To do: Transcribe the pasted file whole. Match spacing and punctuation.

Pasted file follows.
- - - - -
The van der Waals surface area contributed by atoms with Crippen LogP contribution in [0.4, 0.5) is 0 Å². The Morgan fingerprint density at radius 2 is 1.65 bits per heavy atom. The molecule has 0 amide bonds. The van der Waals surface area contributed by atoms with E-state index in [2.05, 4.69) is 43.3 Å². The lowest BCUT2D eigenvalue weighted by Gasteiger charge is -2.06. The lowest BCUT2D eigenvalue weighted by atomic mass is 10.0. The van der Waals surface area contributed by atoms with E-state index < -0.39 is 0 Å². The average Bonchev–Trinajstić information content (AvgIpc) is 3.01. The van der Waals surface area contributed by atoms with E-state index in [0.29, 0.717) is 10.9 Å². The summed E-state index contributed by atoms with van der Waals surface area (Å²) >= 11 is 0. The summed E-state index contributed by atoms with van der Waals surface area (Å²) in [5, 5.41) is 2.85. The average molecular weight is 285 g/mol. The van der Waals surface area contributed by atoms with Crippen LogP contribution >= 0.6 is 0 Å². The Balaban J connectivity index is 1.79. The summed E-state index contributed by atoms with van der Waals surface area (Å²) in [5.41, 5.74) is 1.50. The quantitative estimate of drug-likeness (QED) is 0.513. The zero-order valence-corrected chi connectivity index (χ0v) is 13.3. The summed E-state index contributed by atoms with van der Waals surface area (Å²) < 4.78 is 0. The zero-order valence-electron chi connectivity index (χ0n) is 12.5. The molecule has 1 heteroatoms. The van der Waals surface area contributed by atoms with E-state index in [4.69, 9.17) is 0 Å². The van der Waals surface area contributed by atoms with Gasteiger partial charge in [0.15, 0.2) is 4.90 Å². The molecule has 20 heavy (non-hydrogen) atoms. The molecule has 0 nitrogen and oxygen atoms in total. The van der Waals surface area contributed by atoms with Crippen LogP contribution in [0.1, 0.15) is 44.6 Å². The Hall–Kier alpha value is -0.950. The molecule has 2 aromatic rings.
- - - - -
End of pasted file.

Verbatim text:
The van der Waals surface area contributed by atoms with Crippen LogP contribution in [0.4, 0.5) is 0 Å². The Morgan fingerprint density at radius 2 is 1.65 bits per heavy atom. The molecule has 0 amide bonds. The van der Waals surface area contributed by atoms with E-state index in [2.05, 4.69) is 43.3 Å². The lowest BCUT2D eigenvalue weighted by Gasteiger charge is -2.06. The lowest BCUT2D eigenvalue weighted by atomic mass is 10.0. The van der Waals surface area contributed by atoms with E-state index < -0.39 is 0 Å². The average Bonchev–Trinajstić information content (AvgIpc) is 3.01. The van der Waals surface area contributed by atoms with E-state index in [0.29, 0.717) is 10.9 Å². The summed E-state index contributed by atoms with van der Waals surface area (Å²) >= 11 is 0. The summed E-state index contributed by atoms with van der Waals surface area (Å²) in [5, 5.41) is 2.85. The average molecular weight is 285 g/mol. The van der Waals surface area contributed by atoms with Crippen LogP contribution >= 0.6 is 0 Å². The Balaban J connectivity index is 1.79. The summed E-state index contributed by atoms with van der Waals surface area (Å²) in [5.41, 5.74) is 1.50. The quantitative estimate of drug-likeness (QED) is 0.513. The zero-order valence-corrected chi connectivity index (χ0v) is 13.3. The summed E-state index contributed by atoms with van der Waals surface area (Å²) < 4.78 is 0. The zero-order valence-electron chi connectivity index (χ0n) is 12.5. The molecule has 1 heteroatoms. The van der Waals surface area contributed by atoms with E-state index in [4.69, 9.17) is 0 Å². The van der Waals surface area contributed by atoms with Gasteiger partial charge in [0.15, 0.2) is 4.90 Å². The molecule has 20 heavy (non-hydrogen) atoms. The molecule has 0 nitrogen and oxygen atoms in total. The van der Waals surface area contributed by atoms with Crippen LogP contribution in [0.1, 0.15) is 44.6 Å². The Hall–Kier alpha value is -0.950. The molecule has 2 aromatic rings.